(Sumerian, "Tree of Life") The Enuma Elish has been compared to the Genesis creation narrative. Some writers trace the story of Esther to Babylonian roots.

The face of Ur-Namma


Gilgamesh & Enkidu Slaying Humbaba Basalt Relief. From Palace of King Kapara at Tell Halaf, Syria. 10th-9th centuries BCE.

Relief with Two Heroes


Cylinder Seal Sumer circa 2300 B.C.

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Vikki Taylor

*Bas-relief of Gilgamesh from 8th century BC, Gilgamesh was king in Uruk of Mesopotamia which is now modern day Iraq, Iran, Syria and Turkey. The Epic of Gilgamesh was found in the ruins. Also, records of ancient aliens exist on the Summerian, Mesopotamia tablets.



Assur relief 10th-6th century BC, depicting a tower with defenders. Assyrians attack the Jewish fortified town of Lachish (battle 701 BCE). Part of a relief from the palace of Sennacherib at Niniveh, Mesopotamia (Iraq).

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Mesopotamian Cylinder Seal, circa 2350-2150 BC

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Babylonian Tree of Life (Mesopotamian Tree of Life) In Babylonian mythology, the Tree of Life was a magical tree that grew in the center of paradise. The Apsu, or primordial waters, flowed from its roots. It is the prototype of the tree described in Genesis: the biblical Tree of Paradise evolved directly from this ancient symbol; it is the symbol from which the Egyptian, Islamic, and Kabbalistic Tree of Life concepts originated.

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In addition to the inscription, this ancient stele depicts King Nebuchadnezzar II standing beside a ziggurat he built at Babylon. The tower is dedicated to the god Marduk. This is one of only four known depictions of Nebuchadnezzar known to exist, and the best preserved. Currently owned by the The Schoyen Collection.

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Main staircase of the Ziggurat of Ur, Iraq I Founded: Approximately 21st century BC

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The 3,000 year old Nimrud lens was discovered at the palace of Nimrud, in Iraq. Some experts believe the lens was part of an ancient telescope the Babylonians used, hence their advanced knowledge of astronomy.

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"Sacred Tree" Detail from a Stone relief from the throne room of Ashurnasirpal II | Nimrud (ancient Kalhu), northern Iraq | Neo-Assyrian, 870–860 BC | Click on the image url to see the full image

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The Epic of Atrahasis is the fullest Mesopotamian account of the Great Flood. The text is known from several versions: two written by Assyrian scribes (one in the Assyrian, one in the Babylonian dialect), the third one (on three tablets) was written during the reign of king Ammi-saduqa of Babylonia (1647-1626 BCE).

Epic of Atrahasis


Nippur Map 1400 BCE. The oldest known map ever found. This ancient clay tablet is dated to the 14th-13th century BCE, and on it is inscribed a map of the countryside around the Mesopotamian city of Nippur, located in the middle of the southern Mesopotamia floodplain, near the modern city of Diwaniyah. The inscription on the tablet is in cuneiform.

Collectible Antique Maps


The Epic of Gilgamesh is an epic poem from ancient Mesopotamia. Dating from the Third Dynasty of Ur (circa 2100 BC), it is often regarded as the first great work of literature. The literary history of Gilgamesh begins with five Sumerian poems about 'Bilgamesh' (Sumerian for 'Gilgamesh'), king of Uruk. These independent stories were later used as source material for a combined epic. The first surviving version of this combined epic, known as the "Old Babylonian" version, dates to the 18th cen...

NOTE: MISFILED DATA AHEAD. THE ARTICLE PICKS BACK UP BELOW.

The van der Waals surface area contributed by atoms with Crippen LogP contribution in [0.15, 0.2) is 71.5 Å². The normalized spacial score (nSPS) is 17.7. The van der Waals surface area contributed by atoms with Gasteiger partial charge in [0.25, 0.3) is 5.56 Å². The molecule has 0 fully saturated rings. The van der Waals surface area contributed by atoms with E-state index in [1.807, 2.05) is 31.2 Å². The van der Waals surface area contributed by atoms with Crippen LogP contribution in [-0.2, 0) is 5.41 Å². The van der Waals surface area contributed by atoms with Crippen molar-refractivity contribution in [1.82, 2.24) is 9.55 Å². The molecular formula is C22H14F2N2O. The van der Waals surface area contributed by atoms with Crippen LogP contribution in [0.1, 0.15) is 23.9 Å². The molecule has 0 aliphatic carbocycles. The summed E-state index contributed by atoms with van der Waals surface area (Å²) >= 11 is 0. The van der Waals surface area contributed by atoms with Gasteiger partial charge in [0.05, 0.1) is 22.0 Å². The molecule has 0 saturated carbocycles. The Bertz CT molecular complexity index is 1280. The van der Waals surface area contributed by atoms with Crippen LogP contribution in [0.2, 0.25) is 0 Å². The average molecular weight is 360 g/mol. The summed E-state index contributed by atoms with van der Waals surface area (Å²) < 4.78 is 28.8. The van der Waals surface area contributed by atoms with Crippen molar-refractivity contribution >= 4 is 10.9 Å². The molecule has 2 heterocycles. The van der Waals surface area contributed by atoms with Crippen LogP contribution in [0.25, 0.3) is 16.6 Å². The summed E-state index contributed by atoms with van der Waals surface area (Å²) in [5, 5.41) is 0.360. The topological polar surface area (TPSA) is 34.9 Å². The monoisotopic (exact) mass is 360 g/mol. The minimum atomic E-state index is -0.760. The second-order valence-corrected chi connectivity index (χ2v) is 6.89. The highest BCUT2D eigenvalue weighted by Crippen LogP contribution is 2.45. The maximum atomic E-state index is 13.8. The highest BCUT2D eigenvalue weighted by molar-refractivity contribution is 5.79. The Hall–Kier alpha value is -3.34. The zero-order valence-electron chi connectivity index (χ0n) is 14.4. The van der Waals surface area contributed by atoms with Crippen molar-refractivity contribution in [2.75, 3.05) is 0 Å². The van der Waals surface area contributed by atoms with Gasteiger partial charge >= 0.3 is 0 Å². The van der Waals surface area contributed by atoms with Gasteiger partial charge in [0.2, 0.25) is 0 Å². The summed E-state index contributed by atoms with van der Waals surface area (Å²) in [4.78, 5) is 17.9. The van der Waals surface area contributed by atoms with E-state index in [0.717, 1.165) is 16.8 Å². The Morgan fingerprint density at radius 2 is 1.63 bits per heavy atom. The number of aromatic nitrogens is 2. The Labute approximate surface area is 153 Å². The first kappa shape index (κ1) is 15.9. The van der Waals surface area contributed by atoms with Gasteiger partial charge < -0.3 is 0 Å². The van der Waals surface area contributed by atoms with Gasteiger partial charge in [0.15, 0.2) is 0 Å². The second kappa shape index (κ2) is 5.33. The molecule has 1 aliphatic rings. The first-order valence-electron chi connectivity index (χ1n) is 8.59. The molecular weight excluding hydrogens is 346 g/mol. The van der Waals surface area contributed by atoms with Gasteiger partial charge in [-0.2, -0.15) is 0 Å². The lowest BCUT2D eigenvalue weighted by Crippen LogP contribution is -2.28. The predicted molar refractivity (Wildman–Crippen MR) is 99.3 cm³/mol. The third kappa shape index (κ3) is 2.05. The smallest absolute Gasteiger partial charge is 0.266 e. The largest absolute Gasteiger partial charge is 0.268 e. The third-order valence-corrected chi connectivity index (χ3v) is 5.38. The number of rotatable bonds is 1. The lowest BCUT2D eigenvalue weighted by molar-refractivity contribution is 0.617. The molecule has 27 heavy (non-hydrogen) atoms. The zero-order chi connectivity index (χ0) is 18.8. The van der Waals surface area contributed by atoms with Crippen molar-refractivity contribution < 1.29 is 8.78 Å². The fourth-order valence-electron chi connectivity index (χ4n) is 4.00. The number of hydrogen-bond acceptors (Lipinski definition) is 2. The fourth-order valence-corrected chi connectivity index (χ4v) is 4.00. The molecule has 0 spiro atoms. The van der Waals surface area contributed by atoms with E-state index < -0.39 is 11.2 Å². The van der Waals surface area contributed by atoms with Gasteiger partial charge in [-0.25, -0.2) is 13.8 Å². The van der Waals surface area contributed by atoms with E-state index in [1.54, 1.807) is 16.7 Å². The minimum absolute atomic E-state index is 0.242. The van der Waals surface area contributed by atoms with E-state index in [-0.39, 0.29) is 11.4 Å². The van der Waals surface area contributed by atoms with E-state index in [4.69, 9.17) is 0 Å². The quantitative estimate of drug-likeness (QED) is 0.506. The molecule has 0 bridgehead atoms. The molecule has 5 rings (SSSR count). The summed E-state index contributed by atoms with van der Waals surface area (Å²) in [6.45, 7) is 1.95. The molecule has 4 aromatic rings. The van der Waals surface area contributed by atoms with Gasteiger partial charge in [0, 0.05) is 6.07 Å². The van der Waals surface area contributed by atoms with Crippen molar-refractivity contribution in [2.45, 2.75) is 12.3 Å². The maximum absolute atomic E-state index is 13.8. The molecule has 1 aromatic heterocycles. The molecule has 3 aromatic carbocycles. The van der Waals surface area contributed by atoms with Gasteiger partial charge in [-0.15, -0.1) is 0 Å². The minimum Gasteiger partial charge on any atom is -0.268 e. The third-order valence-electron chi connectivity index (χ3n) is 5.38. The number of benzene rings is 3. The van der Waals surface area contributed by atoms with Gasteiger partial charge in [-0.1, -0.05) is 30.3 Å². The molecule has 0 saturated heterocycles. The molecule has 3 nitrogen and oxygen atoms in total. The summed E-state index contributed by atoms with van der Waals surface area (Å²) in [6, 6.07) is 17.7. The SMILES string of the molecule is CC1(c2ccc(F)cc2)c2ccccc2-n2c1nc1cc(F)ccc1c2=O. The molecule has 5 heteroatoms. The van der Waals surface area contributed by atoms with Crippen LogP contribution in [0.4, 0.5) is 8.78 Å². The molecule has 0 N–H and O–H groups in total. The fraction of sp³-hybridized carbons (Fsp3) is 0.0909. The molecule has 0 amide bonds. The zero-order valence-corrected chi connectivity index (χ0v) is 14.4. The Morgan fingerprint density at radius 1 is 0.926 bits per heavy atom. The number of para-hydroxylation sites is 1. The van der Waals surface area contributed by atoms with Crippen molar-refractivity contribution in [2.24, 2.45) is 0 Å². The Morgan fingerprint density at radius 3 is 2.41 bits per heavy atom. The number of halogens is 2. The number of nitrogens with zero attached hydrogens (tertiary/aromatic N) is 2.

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This piece is made of ivory, comes from Nimrud and dates to approximately 800 BC.

ALL MESOPOTAMIA — "his last piece shows a man carrying an animal,...


The Sumerians myths speak of aliens who traveled through space in 'boats' or 'craft of fire', descending from the stars and returning to the stars.

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Sumerian Terracotta Eye Idol, ca. 3500 BCE

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The Love Song for Shu-Sin - Sumerian, 2025 BC is the world's oldest love poem. Translation to English here: https://www.reddit.com/r/ArtefactPorn/comments/341v7d/world_oldest_love_poem_sumerian_nippur_2000/

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Clay nail , neo-sumerian, 2100 B.C.

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Sumerian counting tokens

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Female figure, made of gypsum, with a gold mask that stood at a temple altar in Nippur, c. 2700 BCE

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Sumerian cuneiform-inscribed baked clay coins C.2900BC The National Museum, Baghdad

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A cuneiform tablet from Nippur in Iraq dated to 2000 BC indicates the names of strings on the lyre and represents the earliest known example of music notation. Although these tablets were fragmentary, these tablets represent the earliest melodies found anywhere in the world.

10 Earliest Known Musical Instruments


Sumerian: The Flood Tablet

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Vikki Taylor

The Flood Tablet. This is perhaps the most famous of all cuneiform tablets. It is the eleventh tablet of the Gilgamesh Epic, and describes how the gods sent a flood to destroy the world. Like Noah, Utnapishtim was forewarned and built an ark to house and preserve living things. After the flood he sent out birds to look for dry land.

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